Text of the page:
OAuth is a protocol used to authenticate an application in order to use the API of a service. Here we’ll use Twitter as an example. The developer documentation of Twitter is a really good resource, when you look for general information or even specific libraries.
It is quite common to authenticate with such services using a callback URL, so this case is pretty easy and well covered. Take for instance the ruby oauth gem, authentication using callback URL is described pretty well in their documentation. But this just works for web applications. If you want to do OAuth with a desktop application or a mobile application you mostly can’t handle callback URLs. So if you are unsure about which authentication to choose, Twitter has an excellent help page called “Which authentication path should I choose?”.
So I realised I needed to do authentication using OAuth out of band/PIN. I found very few resources on how to exactly do that, so here is my solution.
Of course first you need the oauth gem.
gem install oauth
Now you have got to register your application at Twitter. You may then get your consumer key and your consumer secret from the page of your application. Then you can go ahead and I’ll just show you a little script for doing that kind of authentication:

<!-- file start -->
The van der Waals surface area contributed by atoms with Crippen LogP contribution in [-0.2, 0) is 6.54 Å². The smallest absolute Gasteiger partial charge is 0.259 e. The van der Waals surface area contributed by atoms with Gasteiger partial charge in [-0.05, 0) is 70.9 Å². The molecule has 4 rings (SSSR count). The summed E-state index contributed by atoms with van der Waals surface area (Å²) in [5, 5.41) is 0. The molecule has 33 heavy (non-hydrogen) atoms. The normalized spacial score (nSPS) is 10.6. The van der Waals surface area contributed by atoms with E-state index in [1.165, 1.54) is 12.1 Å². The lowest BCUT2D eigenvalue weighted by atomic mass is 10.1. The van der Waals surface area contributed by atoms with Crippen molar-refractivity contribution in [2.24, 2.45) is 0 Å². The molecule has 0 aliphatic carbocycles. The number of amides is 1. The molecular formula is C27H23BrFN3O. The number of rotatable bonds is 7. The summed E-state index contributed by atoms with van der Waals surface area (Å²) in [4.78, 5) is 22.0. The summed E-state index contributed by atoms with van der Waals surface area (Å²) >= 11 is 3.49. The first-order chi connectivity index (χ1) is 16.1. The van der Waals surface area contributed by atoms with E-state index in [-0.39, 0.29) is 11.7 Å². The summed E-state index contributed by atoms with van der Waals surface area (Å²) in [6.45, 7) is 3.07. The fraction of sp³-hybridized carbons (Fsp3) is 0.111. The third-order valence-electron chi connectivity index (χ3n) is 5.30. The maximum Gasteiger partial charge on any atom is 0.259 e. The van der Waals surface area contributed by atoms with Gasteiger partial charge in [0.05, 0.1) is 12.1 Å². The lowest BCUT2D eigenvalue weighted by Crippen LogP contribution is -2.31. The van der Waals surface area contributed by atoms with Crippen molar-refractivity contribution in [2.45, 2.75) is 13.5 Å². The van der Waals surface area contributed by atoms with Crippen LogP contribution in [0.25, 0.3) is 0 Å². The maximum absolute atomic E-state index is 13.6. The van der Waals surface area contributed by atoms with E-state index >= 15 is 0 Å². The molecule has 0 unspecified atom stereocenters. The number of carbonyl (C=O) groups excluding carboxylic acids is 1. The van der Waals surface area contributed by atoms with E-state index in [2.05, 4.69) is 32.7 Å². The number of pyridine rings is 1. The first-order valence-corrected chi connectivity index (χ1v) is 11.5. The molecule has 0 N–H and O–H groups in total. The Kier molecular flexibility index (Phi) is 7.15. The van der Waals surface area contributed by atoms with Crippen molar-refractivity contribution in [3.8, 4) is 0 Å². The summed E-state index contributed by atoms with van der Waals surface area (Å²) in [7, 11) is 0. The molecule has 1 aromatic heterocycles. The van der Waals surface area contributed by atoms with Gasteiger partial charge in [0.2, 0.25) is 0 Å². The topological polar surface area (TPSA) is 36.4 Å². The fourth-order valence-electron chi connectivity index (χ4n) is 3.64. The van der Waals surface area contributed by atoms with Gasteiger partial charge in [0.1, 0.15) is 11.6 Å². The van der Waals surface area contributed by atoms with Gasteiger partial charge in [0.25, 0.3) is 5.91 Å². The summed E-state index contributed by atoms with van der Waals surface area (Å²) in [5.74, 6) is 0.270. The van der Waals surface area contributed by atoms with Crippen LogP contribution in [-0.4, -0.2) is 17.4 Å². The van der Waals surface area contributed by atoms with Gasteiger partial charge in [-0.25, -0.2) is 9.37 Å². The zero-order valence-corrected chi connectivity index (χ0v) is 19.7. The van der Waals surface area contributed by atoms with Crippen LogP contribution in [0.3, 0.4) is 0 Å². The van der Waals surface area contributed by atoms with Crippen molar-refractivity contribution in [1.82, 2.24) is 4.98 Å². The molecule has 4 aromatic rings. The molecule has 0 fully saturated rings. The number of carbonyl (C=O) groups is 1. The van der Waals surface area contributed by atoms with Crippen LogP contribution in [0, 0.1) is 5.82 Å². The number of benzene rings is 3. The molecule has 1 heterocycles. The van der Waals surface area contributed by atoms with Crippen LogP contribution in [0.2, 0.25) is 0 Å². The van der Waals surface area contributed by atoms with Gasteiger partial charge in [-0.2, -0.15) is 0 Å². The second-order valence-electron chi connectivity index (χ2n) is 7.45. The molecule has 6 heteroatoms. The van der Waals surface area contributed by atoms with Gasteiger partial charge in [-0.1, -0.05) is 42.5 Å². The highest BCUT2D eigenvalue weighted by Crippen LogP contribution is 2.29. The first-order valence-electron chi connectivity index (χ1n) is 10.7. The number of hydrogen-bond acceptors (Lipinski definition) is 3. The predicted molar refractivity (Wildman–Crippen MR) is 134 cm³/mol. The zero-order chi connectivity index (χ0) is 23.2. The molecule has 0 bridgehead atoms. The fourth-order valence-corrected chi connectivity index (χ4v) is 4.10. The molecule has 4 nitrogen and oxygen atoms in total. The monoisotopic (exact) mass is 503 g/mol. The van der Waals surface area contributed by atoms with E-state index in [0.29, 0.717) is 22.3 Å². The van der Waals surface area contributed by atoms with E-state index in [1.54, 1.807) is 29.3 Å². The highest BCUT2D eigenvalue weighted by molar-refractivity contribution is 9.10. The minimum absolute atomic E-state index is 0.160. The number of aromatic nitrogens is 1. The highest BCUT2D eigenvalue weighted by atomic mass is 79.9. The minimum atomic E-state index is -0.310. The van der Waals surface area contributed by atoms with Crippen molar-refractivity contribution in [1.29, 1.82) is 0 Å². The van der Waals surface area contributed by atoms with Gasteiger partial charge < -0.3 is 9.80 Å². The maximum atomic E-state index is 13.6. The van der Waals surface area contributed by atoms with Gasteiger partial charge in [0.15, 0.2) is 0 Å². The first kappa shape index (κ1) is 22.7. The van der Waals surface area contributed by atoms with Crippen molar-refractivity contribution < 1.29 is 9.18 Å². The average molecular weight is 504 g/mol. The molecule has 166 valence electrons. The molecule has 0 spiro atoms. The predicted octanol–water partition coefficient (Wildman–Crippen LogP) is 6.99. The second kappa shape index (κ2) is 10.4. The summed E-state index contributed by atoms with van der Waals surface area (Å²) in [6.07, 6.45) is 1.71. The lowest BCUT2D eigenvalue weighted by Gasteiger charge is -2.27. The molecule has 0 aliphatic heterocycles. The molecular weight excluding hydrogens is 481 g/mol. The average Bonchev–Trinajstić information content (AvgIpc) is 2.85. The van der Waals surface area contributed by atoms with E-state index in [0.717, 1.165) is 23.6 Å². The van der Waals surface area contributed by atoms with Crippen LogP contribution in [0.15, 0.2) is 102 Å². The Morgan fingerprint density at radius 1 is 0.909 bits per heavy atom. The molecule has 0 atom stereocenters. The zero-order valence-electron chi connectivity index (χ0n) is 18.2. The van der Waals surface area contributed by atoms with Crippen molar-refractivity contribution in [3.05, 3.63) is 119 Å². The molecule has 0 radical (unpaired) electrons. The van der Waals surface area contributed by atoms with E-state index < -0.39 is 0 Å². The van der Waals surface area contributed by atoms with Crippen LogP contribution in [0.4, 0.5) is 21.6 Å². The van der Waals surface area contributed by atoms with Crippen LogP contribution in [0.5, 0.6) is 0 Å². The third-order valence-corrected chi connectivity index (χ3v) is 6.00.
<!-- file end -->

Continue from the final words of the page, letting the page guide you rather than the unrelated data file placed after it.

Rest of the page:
# this makes oauth pretty easy require 'oauth' # used to launch the web browser with the authorization page # gem install launchy require 'launchy' consumer = OAuth::Consumer.new(YOUR_CONSUMER_KEY, YOUR_CONSUMER_SECRET, :site => "https://api.twitter.com" ) request_token = consumer.get_request_token # open browser for authorization Launchy.open request_token.authorize_url puts "Please authorize the app to have access to your Twitter account. A pincode will be displayed to you, please enter it here:" pincode = gets.chomp # last step of the authentication access_token = request_token.get_access_token :pin => pincode access_token.token # user token access_token.secret # user oauth secret
Be aware of the fact, that you need to (securely) save the token and secret somewhere. But now that you got those you may use the twitter gem, to do whatever your app aims to do with Twitter! So have fun with out of band OAuth authentication!
Sidenote: Where to save your consumer secret is a quite hard problem, you might want to check out this stackoverflow discussion. If you got better ideas please leave a comment 😉
Question or feedback? Please leave a comment!